Never mind the cute Shiba Inu of dogecoin, people in Japan are falling for a new Internet meme-based cryptocurrency – the locally invented and cat-logoed 'monacoin'.
Few other, if any, non-bitcoin cryptocurrencies have achieved this level of interest with such a geographic concentration of users.
Monacoin's 90-day price graph has started to look like a mini-version of bitcoin's three-year chart: it has gone from a flatline value of around three yen (¥) through May and June, before rising in early July and shooting up to a high of ¥80 on 1st August. It has since fallen back to ¥44.6 with a market cap of $4.17m at press time (note: ¥1 equals roughly $0.01).
Positive news coverage
Why the sudden dramatic rise and drop? Some interest can be attributed to the WBS TV network in Tokyo, which ran a report on its program 'World Business Satellite'. Viewers said the report was generally positive in nature compared to Japanese mainstream television's coverage of bitcoin, which tends to focus heavily on Mt. Gox and the Silk Road.
The show mentioned a man that recently bought a plot of land in Nagano Prefecture with monacoin as mentioned in a tweet:
The subsequent fall could be due to speculators seeing a bubble and dumping their holdings. At the price peak, those 32,001 MONA would have been worth $25,000.
Japan wants something Japanese
The success of the altcoin may also be the result of Japan's desire to produce its own native version of everything, with information in its own language. For years, Japanese shunned Facebook to use the locally-developed social network Mixi. The only downside was it wasn't open to anyone outside Japan.
Apple products and even smartphones in general took slightly longer to take off in Japan, as locals were happy with the Internet-connected handsets they already had.
This so-called 'Galapagos effect' in both technology and entertainment is almost inevitable when you're an island country with 125 million people and a proprietary language. Add to this the fact that bitcoin's documentation, developer materials, forums and most online information are written in English, and it's easy to understand why some in Japan might also want to develop their own cryptocurrency.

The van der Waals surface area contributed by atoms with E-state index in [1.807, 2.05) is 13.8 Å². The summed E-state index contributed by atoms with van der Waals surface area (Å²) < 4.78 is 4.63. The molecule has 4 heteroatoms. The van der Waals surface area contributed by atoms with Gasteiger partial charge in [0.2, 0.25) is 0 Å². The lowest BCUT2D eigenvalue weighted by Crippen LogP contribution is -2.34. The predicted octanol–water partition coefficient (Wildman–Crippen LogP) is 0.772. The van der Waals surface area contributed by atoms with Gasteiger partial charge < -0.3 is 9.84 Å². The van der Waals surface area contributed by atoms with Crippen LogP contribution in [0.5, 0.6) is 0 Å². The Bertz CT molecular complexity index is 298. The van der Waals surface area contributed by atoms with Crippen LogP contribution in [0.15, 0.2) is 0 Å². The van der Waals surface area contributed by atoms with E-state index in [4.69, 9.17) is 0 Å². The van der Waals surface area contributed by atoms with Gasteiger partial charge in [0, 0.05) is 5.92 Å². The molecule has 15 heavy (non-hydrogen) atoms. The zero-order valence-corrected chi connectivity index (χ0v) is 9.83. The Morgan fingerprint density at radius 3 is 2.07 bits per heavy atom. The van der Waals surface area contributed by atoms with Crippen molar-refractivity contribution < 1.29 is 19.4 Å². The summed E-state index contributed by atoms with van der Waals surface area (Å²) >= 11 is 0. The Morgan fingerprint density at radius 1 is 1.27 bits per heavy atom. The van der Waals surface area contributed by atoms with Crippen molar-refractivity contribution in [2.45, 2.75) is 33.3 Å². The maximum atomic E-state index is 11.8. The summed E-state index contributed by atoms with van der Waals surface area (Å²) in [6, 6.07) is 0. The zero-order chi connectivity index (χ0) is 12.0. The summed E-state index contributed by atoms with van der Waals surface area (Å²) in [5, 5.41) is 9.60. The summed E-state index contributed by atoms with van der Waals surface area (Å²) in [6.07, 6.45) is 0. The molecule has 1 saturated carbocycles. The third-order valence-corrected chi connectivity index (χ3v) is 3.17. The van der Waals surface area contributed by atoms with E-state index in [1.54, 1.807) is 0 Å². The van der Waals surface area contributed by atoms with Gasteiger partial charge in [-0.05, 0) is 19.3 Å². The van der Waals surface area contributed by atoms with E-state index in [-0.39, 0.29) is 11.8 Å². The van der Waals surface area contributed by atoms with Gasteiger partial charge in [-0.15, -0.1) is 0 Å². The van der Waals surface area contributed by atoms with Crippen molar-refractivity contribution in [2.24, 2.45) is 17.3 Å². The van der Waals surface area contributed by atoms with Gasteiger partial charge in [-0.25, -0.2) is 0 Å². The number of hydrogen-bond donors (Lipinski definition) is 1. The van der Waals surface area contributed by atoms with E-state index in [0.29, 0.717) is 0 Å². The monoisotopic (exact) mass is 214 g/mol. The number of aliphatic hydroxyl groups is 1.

Keiichi Hida, a prominent digital currency enthusiast and lobbyist with 'Rising Bitcoin Japan' in Tokyo, told CoinDesk it is important to have something to which people could relate:
Hida uses monacoin and, as well as his bitcoin advocacy activities, he and some friends formed the Monacoin Foundation. The foundation has so far promoted the use of the cryptocurrency in Japan by holding three information seminars in Tokyo and Osaka.
Unlike bitcoin, however, monacoin's lead developers are not members of the foundation.
Mystery 'Mr Watanabe'
Introducing the altcoin on the forums was the pseudonymous 'Mr Watanabe', who has never revealed his real identity. That may sound familiar. Unlike the equally publicity-shy Satoshi Nakamoto, however, monacoin users are almost certain that Mr. Watanabe is Japanese.
In his original forum post introducing monacoin, Mr Watanabe suggested the coin was a game, with the mission of the game to find its hashes. Just as games like Final Fantasy XIV and DragonQuest had their own proprietary currencies, monacoin would be the same.
Monacoin is not supposed to be similar to securities, he continued, but more like points accrued to be spent only in the monacoin network.
"I'm writing this clearly so there are no misunderstandings," he said.
Becoming its own meme
Monacoin, Hida said, is a good match for Japan's geek/gamer 'otaku' culture. Its name and logo are based on 'Mona', a cat-like ASCII art character used on 2channel. Monacoin tips are popular with manga fans and creators.
A Google image search for 'monacoin' uncovers a plethora of different monacoin memes, 'monacoin-chan' characters and mascots (as well as pictures of Monaco, which has probably missed a trick with the name should it ever decide to launch its own altcoin).
This summer will see the launch of MonaComi, a manga comic based on monacoin which has so far collected 18,000 MONA in donations.
Disclaimer: The author of this article lives in Japan but is not involved with the monacoin project or Foundation, and does not currently hold any monacoins.
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